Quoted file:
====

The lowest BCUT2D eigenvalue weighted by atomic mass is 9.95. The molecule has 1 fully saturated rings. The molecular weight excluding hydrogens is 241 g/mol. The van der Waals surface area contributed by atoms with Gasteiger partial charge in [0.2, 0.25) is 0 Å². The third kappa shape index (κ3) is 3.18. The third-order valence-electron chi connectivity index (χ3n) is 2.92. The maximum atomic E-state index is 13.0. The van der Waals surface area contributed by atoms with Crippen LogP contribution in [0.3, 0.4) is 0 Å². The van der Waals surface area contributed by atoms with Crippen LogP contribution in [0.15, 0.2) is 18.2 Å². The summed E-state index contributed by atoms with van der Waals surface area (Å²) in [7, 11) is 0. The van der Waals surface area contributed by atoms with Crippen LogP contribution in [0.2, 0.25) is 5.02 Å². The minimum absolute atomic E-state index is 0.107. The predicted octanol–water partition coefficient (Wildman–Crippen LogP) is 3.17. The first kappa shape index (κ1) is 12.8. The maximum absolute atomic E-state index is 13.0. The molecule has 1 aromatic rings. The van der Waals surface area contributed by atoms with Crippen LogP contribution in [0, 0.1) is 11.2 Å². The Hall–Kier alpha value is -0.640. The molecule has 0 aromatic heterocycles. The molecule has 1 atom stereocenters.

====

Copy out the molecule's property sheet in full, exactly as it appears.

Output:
The lowest BCUT2D eigenvalue weighted by atomic mass is 9.95. The molecule has 1 fully saturated rings. The molecular weight excluding hydrogens is 241 g/mol. The van der Waals surface area contributed by atoms with Gasteiger partial charge in [0.2, 0.25) is 0 Å². The third kappa shape index (κ3) is 3.18. The third-order valence-electron chi connectivity index (χ3n) is 2.92. The maximum atomic E-state index is 13.0. The van der Waals surface area contributed by atoms with Crippen LogP contribution in [0.3, 0.4) is 0 Å². The van der Waals surface area contributed by atoms with Crippen LogP contribution in [0.15, 0.2) is 18.2 Å². The summed E-state index contributed by atoms with van der Waals surface area (Å²) in [7, 11) is 0. The van der Waals surface area contributed by atoms with Crippen LogP contribution in [0.2, 0.25) is 5.02 Å². The minimum absolute atomic E-state index is 0.107. The predicted octanol–water partition coefficient (Wildman–Crippen LogP) is 3.17. The first kappa shape index (κ1) is 12.8. The maximum absolute atomic E-state index is 13.0. The molecule has 1 aromatic rings. The van der Waals surface area contributed by atoms with Crippen LogP contribution in [0, 0.1) is 11.2 Å². The Hall–Kier alpha value is -0.640. The molecule has 0 aromatic heterocycles. The molecule has 1 atom stereocenters.